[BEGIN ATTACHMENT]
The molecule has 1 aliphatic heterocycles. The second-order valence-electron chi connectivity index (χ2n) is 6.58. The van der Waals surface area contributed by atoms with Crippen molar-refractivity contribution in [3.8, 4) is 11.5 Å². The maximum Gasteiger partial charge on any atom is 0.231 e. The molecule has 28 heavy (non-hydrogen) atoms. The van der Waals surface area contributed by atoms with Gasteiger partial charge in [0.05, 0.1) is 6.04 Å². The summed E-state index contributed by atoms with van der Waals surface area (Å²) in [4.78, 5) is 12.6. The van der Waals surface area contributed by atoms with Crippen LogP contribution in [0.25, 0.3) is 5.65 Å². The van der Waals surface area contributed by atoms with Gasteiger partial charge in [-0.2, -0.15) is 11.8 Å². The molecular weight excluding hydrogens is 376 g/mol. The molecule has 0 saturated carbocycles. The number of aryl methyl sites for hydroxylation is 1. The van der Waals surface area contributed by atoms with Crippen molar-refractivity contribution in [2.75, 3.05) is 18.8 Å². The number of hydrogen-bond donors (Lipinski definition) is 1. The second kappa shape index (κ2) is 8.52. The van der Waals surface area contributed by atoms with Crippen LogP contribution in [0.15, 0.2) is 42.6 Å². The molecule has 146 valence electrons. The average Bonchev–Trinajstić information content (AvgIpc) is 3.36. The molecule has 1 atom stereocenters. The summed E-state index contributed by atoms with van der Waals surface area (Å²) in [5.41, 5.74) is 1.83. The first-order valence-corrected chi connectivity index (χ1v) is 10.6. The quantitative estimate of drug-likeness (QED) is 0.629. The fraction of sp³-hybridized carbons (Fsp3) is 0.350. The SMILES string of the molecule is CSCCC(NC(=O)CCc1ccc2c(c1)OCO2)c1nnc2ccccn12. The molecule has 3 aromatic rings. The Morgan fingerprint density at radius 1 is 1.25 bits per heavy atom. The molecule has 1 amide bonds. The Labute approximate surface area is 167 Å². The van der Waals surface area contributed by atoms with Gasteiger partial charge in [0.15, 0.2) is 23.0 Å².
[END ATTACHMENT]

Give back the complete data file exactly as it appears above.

The molecule has 1 aliphatic heterocycles. The second-order valence-electron chi connectivity index (χ2n) is 6.58. The van der Waals surface area contributed by atoms with Crippen molar-refractivity contribution in [3.8, 4) is 11.5 Å². The maximum Gasteiger partial charge on any atom is 0.231 e. The molecule has 28 heavy (non-hydrogen) atoms. The van der Waals surface area contributed by atoms with Gasteiger partial charge in [0.05, 0.1) is 6.04 Å². The summed E-state index contributed by atoms with van der Waals surface area (Å²) in [4.78, 5) is 12.6. The van der Waals surface area contributed by atoms with Crippen LogP contribution in [0.25, 0.3) is 5.65 Å². The van der Waals surface area contributed by atoms with Gasteiger partial charge in [-0.2, -0.15) is 11.8 Å². The molecular weight excluding hydrogens is 376 g/mol. The molecule has 0 saturated carbocycles. The number of aryl methyl sites for hydroxylation is 1. The van der Waals surface area contributed by atoms with Crippen molar-refractivity contribution in [2.75, 3.05) is 18.8 Å². The number of hydrogen-bond donors (Lipinski definition) is 1. The second kappa shape index (κ2) is 8.52. The van der Waals surface area contributed by atoms with Crippen LogP contribution in [0.15, 0.2) is 42.6 Å². The molecule has 146 valence electrons. The average Bonchev–Trinajstić information content (AvgIpc) is 3.36. The molecule has 1 atom stereocenters. The summed E-state index contributed by atoms with van der Waals surface area (Å²) in [5.41, 5.74) is 1.83. The first-order valence-corrected chi connectivity index (χ1v) is 10.6. The quantitative estimate of drug-likeness (QED) is 0.629. The fraction of sp³-hybridized carbons (Fsp3) is 0.350. The SMILES string of the molecule is CSCCC(NC(=O)CCc1ccc2c(c1)OCO2)c1nnc2ccccn12. The molecule has 3 aromatic rings. The Morgan fingerprint density at radius 1 is 1.25 bits per heavy atom. The molecule has 1 amide bonds. The Labute approximate surface area is 167 Å². The van der Waals surface area contributed by atoms with Gasteiger partial charge in [0.15, 0.2) is 23.0 Å².